- The second exception is the “Research” exception, which allows organizations to use personal data without consent if the personal data is used to conduct research or development (including joint research projects with other organizations), where there is a clear public benefit to using the personal data for the research purpose and if any published results of the research do not identify any individual user. As with the Business Improvement exception, the Proposed Guidelines set out a number of relevant considerations for organizations considering whether the Research exception is applicable, including whether the development of the AI system will improve the understanding of science or engineering or will benefit society by improving the quality of life.
Regardless of whether an organization intends to rely on one of the two exceptions, the Proposed Guidelines remind organizations to adopt appropriate technical, process, and/or legal controls for data protection in the context of developing, testing, or monitoring an AI System, including data minimization and the anonymization of personal data. With respect to the latter, it is interesting that the PDPC has adopted a practical stance in recognizing the tradeoffs of using anonymized data to develop or train AI Systems as opposed to personal data, and accordingly the Proposed Guidelines provide that organizations can use personal data instead of anonymized data so long as an evaluation of the “pros and cons” of using either type of data is conducted and documented internally.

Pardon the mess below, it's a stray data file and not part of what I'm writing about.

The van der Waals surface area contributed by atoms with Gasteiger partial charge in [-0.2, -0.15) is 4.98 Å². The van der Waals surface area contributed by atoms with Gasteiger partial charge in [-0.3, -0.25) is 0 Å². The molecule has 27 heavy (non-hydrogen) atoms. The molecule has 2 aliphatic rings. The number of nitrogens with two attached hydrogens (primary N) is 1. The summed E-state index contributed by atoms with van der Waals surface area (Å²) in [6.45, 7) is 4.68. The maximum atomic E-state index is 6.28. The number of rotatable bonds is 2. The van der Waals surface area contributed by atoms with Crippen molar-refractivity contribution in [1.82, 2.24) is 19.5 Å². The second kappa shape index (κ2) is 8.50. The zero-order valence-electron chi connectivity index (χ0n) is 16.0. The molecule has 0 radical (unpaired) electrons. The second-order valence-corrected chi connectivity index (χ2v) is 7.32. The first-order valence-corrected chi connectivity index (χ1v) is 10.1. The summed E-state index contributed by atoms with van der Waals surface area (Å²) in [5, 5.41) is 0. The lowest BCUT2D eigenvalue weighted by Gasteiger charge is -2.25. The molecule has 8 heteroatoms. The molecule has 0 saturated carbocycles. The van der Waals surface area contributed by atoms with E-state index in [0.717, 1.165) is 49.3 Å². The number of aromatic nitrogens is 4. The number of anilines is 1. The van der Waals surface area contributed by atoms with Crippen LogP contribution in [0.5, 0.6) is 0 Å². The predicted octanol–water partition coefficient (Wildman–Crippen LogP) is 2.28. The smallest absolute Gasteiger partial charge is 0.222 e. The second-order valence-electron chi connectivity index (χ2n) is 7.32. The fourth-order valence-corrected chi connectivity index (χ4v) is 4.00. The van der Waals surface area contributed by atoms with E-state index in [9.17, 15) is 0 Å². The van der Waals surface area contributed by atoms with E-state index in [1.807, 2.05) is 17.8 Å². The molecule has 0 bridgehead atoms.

The Proposed Guidelines confirm that the PDPA’s consent, notification, and accountability obligations apply to the collection and use of personal data in the Business Deployment of AI Systems and provides helpful guidance on compliance with these obligations.